Social Issues,  Thought-provoking

George Orwell on Revolution

James Bradshaw casts an eye over the great writer’s insights – and oversights – in his treatment of politics and religion.


George Orwell, whose real name was Eric Arthur Blair, is widely viewed as one of the twentieth century’s great writers. Naturally, his most famous books Animal Farm and 1984, continue to attract the most attention. Yet there is far more in Orwell’s literary work which requires consideration and study. Examining his work as a whole, we see a great mind who continuously drew attention to political and religious questions.


Orwell’s work gradually became more political as he moved towards socialism. “Every line of serious work that I have written since 1936 has been written, directly or indirectly, against totalitarianism and for democratic socialism, as I understand it,” he wrote. Considering he had followed in his father’s footsteps by serving as a colonial official in the British Raj, this development was itself remarkable. 


His work makes clear that disgust at the petty bigotry of classism in early 20th century England fuelled this leftwards movement. The childhood experience of being prevented from playing with the children of a local plumber stayed with him, though not to the extent of his experiences at a boarding school where the other boys were not shy about making it known that their families were far wealthier than his.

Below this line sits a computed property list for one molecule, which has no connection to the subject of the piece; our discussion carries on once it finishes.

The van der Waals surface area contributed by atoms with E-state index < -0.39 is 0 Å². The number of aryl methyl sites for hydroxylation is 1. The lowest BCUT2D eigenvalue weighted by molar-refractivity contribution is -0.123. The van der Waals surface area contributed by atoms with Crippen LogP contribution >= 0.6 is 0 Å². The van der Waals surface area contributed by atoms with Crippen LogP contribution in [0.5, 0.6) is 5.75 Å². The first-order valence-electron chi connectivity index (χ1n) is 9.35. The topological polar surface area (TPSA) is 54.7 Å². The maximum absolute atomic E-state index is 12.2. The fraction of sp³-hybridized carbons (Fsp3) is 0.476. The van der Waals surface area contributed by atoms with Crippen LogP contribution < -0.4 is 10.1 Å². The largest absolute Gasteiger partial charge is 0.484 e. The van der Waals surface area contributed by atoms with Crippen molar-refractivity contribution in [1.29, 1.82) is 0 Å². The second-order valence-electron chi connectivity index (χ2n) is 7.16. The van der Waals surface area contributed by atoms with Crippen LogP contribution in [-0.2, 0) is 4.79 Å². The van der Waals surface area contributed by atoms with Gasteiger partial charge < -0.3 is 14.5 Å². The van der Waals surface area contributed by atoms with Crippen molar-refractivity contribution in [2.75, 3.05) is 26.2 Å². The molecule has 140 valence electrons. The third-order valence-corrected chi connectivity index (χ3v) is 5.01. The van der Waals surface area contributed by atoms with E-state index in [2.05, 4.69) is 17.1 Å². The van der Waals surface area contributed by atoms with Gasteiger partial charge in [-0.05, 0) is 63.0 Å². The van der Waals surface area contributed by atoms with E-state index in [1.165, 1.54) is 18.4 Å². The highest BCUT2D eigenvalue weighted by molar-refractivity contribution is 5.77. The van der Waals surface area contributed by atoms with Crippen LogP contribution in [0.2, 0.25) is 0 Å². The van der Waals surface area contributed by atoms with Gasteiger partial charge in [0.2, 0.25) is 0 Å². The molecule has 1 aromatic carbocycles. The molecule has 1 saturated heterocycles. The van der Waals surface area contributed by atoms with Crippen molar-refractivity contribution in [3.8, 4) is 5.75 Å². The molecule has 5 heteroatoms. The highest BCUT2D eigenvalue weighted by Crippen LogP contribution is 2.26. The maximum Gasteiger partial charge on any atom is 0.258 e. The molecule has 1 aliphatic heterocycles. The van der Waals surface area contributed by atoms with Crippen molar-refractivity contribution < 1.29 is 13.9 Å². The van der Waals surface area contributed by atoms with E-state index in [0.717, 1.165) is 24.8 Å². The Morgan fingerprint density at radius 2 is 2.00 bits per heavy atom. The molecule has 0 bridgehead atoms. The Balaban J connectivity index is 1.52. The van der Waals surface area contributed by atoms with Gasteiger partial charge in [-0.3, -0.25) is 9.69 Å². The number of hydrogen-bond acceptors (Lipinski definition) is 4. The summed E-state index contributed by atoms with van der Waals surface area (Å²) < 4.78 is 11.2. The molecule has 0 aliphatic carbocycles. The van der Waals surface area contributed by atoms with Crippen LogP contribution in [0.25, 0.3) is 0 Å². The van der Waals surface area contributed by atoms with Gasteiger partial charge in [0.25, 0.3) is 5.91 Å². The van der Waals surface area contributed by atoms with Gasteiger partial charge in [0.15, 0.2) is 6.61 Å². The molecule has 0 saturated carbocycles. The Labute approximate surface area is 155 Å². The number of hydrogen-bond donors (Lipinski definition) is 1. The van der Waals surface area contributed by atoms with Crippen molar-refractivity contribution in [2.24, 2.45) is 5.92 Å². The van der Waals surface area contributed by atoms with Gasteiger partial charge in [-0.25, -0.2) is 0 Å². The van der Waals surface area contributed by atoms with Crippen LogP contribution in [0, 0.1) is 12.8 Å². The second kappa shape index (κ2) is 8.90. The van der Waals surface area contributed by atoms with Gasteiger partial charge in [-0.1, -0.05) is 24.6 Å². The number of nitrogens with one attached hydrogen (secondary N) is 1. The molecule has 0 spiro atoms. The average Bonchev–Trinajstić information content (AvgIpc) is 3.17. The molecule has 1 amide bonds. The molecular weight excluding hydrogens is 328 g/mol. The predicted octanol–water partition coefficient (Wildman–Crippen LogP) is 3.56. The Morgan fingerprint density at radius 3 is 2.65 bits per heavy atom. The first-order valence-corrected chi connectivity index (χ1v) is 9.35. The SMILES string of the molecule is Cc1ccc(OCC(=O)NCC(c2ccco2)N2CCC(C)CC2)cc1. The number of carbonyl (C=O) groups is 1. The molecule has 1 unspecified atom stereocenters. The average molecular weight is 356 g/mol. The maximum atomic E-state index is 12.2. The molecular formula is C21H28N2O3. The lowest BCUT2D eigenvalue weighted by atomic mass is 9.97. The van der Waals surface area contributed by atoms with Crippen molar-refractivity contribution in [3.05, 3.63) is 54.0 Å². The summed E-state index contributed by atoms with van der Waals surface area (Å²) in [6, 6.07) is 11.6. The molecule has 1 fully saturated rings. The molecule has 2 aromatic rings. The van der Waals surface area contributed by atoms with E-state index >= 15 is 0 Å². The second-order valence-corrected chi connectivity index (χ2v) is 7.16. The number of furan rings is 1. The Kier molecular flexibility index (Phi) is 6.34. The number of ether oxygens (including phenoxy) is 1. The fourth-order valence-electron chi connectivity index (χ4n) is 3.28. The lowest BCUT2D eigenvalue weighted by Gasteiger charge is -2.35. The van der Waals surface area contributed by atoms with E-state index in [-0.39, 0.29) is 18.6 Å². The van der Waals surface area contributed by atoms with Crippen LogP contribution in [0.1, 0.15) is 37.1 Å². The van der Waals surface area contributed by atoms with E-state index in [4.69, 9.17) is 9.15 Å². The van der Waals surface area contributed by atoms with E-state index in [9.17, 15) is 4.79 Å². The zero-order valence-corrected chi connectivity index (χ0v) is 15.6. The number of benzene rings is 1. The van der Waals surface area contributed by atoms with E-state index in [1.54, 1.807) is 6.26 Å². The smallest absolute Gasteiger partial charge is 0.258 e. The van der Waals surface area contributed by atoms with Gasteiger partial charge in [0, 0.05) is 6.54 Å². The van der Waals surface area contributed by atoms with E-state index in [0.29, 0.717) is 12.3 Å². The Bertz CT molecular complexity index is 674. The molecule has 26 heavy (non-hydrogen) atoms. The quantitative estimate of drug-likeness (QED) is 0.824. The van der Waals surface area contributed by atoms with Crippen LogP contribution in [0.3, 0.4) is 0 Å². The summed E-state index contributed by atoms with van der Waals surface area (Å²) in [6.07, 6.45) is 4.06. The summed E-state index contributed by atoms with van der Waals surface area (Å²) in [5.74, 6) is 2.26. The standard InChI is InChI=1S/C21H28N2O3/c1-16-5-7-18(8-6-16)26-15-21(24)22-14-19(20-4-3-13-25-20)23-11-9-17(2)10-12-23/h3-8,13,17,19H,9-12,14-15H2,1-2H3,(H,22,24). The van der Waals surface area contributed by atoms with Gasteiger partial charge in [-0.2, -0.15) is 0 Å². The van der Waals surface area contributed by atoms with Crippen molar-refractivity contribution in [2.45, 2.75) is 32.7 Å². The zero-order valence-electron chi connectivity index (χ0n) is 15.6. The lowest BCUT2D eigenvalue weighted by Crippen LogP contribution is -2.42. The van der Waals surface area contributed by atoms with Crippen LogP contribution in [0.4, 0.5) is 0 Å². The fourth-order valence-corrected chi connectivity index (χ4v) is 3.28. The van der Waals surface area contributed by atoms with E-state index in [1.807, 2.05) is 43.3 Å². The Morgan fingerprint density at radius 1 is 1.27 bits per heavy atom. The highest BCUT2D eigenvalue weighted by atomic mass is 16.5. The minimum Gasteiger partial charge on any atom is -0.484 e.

Although Christopher Hollis’s analysis of Orwell strongly suggests that his old schoolmate exaggerated the severity of his ill treatment at school, and that Orwell’s anti-imperialism was far from obvious during his early years of service in Burma, opposition to imperialist rule did grow within him.


Abandoning a quite lucrative position in Burma and returning to England, Orwell consciously exposed himself to the world of urban poverty which was completely foreign to him.